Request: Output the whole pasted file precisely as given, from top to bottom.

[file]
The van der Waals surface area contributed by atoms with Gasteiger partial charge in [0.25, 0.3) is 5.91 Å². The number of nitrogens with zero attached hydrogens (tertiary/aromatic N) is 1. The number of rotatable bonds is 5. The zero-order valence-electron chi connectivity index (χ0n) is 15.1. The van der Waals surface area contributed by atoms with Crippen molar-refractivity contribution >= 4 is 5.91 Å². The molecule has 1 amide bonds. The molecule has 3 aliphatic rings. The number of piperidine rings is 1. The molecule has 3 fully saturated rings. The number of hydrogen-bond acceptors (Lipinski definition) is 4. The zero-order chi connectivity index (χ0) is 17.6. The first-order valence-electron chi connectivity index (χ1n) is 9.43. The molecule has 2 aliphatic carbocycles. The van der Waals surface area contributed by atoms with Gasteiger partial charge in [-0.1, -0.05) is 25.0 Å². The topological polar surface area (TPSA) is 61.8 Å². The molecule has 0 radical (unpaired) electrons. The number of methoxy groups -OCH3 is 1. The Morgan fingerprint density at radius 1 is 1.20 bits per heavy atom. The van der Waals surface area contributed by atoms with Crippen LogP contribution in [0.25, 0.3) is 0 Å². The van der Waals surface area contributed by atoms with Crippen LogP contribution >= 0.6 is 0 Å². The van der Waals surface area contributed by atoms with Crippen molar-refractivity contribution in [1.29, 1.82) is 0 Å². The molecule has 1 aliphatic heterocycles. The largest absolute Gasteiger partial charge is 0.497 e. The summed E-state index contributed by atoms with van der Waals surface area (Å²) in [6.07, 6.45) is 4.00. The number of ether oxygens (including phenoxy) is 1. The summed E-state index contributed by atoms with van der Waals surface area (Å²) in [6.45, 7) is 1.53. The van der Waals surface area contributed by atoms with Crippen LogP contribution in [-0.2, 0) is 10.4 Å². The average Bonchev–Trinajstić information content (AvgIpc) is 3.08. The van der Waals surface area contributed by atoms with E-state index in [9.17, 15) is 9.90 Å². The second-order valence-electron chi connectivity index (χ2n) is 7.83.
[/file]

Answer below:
The van der Waals surface area contributed by atoms with Gasteiger partial charge in [0.25, 0.3) is 5.91 Å². The number of nitrogens with zero attached hydrogens (tertiary/aromatic N) is 1. The number of rotatable bonds is 5. The zero-order valence-electron chi connectivity index (χ0n) is 15.1. The van der Waals surface area contributed by atoms with Crippen molar-refractivity contribution >= 4 is 5.91 Å². The molecule has 1 amide bonds. The molecule has 3 aliphatic rings. The number of piperidine rings is 1. The molecule has 3 fully saturated rings. The number of hydrogen-bond acceptors (Lipinski definition) is 4. The zero-order chi connectivity index (χ0) is 17.6. The first-order valence-electron chi connectivity index (χ1n) is 9.43. The molecule has 2 aliphatic carbocycles. The van der Waals surface area contributed by atoms with Gasteiger partial charge in [-0.1, -0.05) is 25.0 Å². The topological polar surface area (TPSA) is 61.8 Å². The molecule has 0 radical (unpaired) electrons. The number of methoxy groups -OCH3 is 1. The Morgan fingerprint density at radius 1 is 1.20 bits per heavy atom. The van der Waals surface area contributed by atoms with Crippen LogP contribution in [0.25, 0.3) is 0 Å². The van der Waals surface area contributed by atoms with Crippen LogP contribution >= 0.6 is 0 Å². The van der Waals surface area contributed by atoms with Crippen molar-refractivity contribution in [1.29, 1.82) is 0 Å². The molecule has 1 aliphatic heterocycles. The largest absolute Gasteiger partial charge is 0.497 e. The summed E-state index contributed by atoms with van der Waals surface area (Å²) in [6.07, 6.45) is 4.00. The number of ether oxygens (including phenoxy) is 1. The summed E-state index contributed by atoms with van der Waals surface area (Å²) in [6.45, 7) is 1.53. The van der Waals surface area contributed by atoms with Crippen LogP contribution in [-0.2, 0) is 10.4 Å². The average Bonchev–Trinajstić information content (AvgIpc) is 3.08. The van der Waals surface area contributed by atoms with E-state index in [9.17, 15) is 9.90 Å². The second-order valence-electron chi connectivity index (χ2n) is 7.83.